By Oliver Lyttelton | The Playlist January 21, 2013 at 3:19PM
Now that the acquisitions floodgates are open, the buys keep piling up like it's Black Friday in studio shopping baskets, and this afternoon has brought news of the biggest deal yet at the festival, with Variety the first trade to report that Relativity Media are set to put down what may be a record-breaking sum for "Don Jon's Addiction," the raunchy comedy that marks the directorial debut of Joseph Gordon-Levitt. The film also stars the "Looper" actor as a modern-day New Jersey Casanova, who's unable to form real relationships with women due to his porn addiction, but begins to soften up after meeting two women, a younger girl (Scarlett Johansson) and an older classmate (Julianne Moore), and we'd picked it out as one of the films likely to spark a bidding war.
And despite the subject matter and content (which includes some shots of porn that some have speculated could get the film an NC-17 rating if left untouched), the move certainly found a lot of attention with CBS Films, Lionsgate/Roadside and The Weinstein Company all chasing the film. But it's Relativity who've won out, thanks to a $4 million pricetag and a commitment to a big push in theaters. Indeed, Deadline say that the company have promised a Sundance record-breaking $25 million in P&A for the film when they release it on at least 2000 screens in the summer, so it's clear this won't be some mere arthouse roll-out. And given hugely positive early reactions (read our review here) Relativity are confident this can find a wide audience.
The company recently has had mixed success as a distributor in their few short years of existence; "Limitless," "Immortals" and "Act Of Valor" all performed well, "Machine Gun Preacher," "The Raven" and "House At The End Of The Street" less so. But they've got a diverse and reasonably aggressive slate lined up for 2013, including this week's "Movie 43" (which seems to be being essentially buried), "Safe Haven," "21 And Over," "Paranoia," "Malavita" and "Out Of The Furnace," and they're clearly confident that the film's star power can even out any of the more controversial aspects of the film.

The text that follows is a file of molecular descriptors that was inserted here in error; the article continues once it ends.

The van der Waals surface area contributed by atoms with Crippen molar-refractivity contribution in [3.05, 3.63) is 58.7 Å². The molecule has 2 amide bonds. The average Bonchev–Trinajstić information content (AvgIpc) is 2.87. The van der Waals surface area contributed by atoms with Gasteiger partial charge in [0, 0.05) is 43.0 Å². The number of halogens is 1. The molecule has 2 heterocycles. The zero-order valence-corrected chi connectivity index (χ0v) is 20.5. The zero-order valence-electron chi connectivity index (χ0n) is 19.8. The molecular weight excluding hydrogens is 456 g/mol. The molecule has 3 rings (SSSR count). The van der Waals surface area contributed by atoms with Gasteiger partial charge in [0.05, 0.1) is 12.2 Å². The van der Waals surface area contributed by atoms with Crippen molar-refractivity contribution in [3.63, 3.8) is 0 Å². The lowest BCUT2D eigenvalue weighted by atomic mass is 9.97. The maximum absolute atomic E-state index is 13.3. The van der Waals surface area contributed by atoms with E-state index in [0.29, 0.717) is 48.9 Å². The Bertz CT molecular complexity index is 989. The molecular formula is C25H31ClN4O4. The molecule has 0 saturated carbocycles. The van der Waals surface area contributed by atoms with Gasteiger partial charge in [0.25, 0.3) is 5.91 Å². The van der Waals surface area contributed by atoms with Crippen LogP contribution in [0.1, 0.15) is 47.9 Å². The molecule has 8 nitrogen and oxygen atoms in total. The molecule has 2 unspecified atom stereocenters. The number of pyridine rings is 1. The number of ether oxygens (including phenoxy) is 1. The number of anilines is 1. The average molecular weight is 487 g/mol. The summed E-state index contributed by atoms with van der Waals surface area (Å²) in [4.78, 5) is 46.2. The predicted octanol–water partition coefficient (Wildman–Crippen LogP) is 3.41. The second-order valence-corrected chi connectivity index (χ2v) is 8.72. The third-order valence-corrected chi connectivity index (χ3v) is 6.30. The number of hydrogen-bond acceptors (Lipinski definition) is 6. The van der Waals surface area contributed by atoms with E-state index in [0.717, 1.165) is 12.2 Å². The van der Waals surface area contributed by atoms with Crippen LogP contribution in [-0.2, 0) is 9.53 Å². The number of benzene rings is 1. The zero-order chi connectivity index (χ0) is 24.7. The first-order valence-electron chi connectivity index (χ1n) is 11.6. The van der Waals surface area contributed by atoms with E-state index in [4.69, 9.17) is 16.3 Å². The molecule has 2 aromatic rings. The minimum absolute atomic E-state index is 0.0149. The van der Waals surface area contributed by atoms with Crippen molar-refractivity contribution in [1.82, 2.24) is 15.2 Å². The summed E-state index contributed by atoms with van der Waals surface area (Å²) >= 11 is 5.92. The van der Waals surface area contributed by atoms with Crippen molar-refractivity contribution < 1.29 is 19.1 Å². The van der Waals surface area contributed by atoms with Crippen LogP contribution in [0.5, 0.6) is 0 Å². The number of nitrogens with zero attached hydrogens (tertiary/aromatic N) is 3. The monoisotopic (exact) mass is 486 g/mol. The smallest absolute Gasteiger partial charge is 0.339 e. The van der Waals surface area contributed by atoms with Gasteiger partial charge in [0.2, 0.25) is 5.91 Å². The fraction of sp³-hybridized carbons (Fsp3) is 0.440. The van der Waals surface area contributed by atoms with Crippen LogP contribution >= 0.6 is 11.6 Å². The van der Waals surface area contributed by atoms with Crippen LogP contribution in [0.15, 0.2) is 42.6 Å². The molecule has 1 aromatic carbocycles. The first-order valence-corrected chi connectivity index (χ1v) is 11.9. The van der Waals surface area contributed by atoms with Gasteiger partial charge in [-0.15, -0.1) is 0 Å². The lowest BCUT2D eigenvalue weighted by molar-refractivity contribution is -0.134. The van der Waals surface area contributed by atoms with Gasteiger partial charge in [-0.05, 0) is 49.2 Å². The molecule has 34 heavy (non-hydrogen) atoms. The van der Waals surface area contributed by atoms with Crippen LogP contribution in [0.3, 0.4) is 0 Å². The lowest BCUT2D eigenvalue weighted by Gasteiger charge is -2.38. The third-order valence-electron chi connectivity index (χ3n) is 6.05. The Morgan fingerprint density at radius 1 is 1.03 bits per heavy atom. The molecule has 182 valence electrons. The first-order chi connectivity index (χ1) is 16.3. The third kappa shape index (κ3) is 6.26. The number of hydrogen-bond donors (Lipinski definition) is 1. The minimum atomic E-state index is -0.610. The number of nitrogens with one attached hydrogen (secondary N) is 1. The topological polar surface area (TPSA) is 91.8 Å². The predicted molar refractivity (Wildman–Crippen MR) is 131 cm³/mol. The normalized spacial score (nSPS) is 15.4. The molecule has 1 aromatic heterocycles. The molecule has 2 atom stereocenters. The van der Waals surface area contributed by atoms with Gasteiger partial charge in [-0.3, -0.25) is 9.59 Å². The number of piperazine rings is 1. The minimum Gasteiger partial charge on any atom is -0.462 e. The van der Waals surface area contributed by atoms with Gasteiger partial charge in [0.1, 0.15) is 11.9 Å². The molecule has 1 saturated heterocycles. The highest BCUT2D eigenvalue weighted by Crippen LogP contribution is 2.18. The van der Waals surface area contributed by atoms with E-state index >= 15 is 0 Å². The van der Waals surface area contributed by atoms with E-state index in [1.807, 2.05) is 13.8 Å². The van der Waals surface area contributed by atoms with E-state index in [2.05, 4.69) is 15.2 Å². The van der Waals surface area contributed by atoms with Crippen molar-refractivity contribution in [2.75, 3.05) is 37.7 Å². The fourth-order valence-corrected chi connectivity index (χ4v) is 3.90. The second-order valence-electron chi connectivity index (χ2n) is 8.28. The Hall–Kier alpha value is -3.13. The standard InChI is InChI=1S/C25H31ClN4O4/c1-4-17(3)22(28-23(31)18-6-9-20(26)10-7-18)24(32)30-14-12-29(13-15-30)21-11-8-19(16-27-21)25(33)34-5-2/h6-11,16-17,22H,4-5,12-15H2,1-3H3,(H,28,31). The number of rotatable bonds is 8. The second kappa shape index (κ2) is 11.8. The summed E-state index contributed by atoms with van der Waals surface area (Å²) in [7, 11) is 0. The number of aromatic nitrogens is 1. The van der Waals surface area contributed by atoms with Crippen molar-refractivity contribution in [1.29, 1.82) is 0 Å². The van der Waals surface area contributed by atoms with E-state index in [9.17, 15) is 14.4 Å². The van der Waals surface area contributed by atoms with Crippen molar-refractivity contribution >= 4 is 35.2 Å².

Elsewhere (via Deadline), a new company, ill-advisedly named Mundial (a join venture of IM Global and Latin American distributors Canana) have picked up the rights to "Who Is Dayani Cristal?," the Gael Garcia Bernal-produced documentary about the death of an immigrant in the Arizona desert, which opened the festival last Thursday. And Variety add that Paramount are chasing "Fruitvale" hard, while The Weinstein Company are said to have rights of refusal on "Ain't Them Bodies Saints," though nothing is confirmed as yet. What'll be the next film to get picked up? Make your guesses below.